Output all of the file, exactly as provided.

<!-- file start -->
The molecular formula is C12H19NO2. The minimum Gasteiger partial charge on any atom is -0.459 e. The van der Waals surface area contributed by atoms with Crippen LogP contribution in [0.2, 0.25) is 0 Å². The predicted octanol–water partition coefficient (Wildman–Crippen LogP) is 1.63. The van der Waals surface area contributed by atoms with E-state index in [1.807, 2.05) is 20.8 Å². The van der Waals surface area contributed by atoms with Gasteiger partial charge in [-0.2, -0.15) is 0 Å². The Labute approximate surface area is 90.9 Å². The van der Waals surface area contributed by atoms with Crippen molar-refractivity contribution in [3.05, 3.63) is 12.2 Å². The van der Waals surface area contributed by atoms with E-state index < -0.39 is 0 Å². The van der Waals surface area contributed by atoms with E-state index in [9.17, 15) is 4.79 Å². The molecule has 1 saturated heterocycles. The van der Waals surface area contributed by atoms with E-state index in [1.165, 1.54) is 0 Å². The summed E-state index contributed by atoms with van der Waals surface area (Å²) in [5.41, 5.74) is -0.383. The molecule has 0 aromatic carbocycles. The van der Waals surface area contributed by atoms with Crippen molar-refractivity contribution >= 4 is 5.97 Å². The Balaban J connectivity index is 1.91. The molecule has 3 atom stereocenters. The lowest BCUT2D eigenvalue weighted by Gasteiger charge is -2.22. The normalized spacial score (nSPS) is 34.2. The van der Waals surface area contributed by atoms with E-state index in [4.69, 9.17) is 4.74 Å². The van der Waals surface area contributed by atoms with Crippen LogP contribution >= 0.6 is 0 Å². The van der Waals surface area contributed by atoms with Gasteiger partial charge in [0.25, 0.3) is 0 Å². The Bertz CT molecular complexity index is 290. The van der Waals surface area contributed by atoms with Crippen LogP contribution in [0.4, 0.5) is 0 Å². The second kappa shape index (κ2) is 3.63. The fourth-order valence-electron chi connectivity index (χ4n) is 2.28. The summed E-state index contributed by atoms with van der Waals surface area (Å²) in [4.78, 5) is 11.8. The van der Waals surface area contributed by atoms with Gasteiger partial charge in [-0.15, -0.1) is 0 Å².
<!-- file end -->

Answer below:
The molecular formula is C12H19NO2. The minimum Gasteiger partial charge on any atom is -0.459 e. The van der Waals surface area contributed by atoms with Crippen LogP contribution in [0.2, 0.25) is 0 Å². The predicted octanol–water partition coefficient (Wildman–Crippen LogP) is 1.63. The van der Waals surface area contributed by atoms with E-state index in [1.807, 2.05) is 20.8 Å². The van der Waals surface area contributed by atoms with Gasteiger partial charge in [-0.2, -0.15) is 0 Å². The Labute approximate surface area is 90.9 Å². The van der Waals surface area contributed by atoms with Crippen molar-refractivity contribution in [3.05, 3.63) is 12.2 Å². The van der Waals surface area contributed by atoms with E-state index < -0.39 is 0 Å². The van der Waals surface area contributed by atoms with E-state index in [9.17, 15) is 4.79 Å². The molecule has 1 saturated heterocycles. The van der Waals surface area contributed by atoms with E-state index in [1.165, 1.54) is 0 Å². The summed E-state index contributed by atoms with van der Waals surface area (Å²) in [5.41, 5.74) is -0.383. The molecule has 0 aromatic carbocycles. The van der Waals surface area contributed by atoms with Crippen molar-refractivity contribution >= 4 is 5.97 Å². The Balaban J connectivity index is 1.91. The molecule has 3 atom stereocenters. The lowest BCUT2D eigenvalue weighted by Gasteiger charge is -2.22. The normalized spacial score (nSPS) is 34.2. The van der Waals surface area contributed by atoms with E-state index in [4.69, 9.17) is 4.74 Å². The van der Waals surface area contributed by atoms with Crippen LogP contribution >= 0.6 is 0 Å². The van der Waals surface area contributed by atoms with Gasteiger partial charge in [0.25, 0.3) is 0 Å². The Bertz CT molecular complexity index is 290. The van der Waals surface area contributed by atoms with Crippen LogP contribution in [0.4, 0.5) is 0 Å². The second kappa shape index (κ2) is 3.63. The fourth-order valence-electron chi connectivity index (χ4n) is 2.28. The summed E-state index contributed by atoms with van der Waals surface area (Å²) in [4.78, 5) is 11.8. The van der Waals surface area contributed by atoms with Gasteiger partial charge in [-0.15, -0.1) is 0 Å².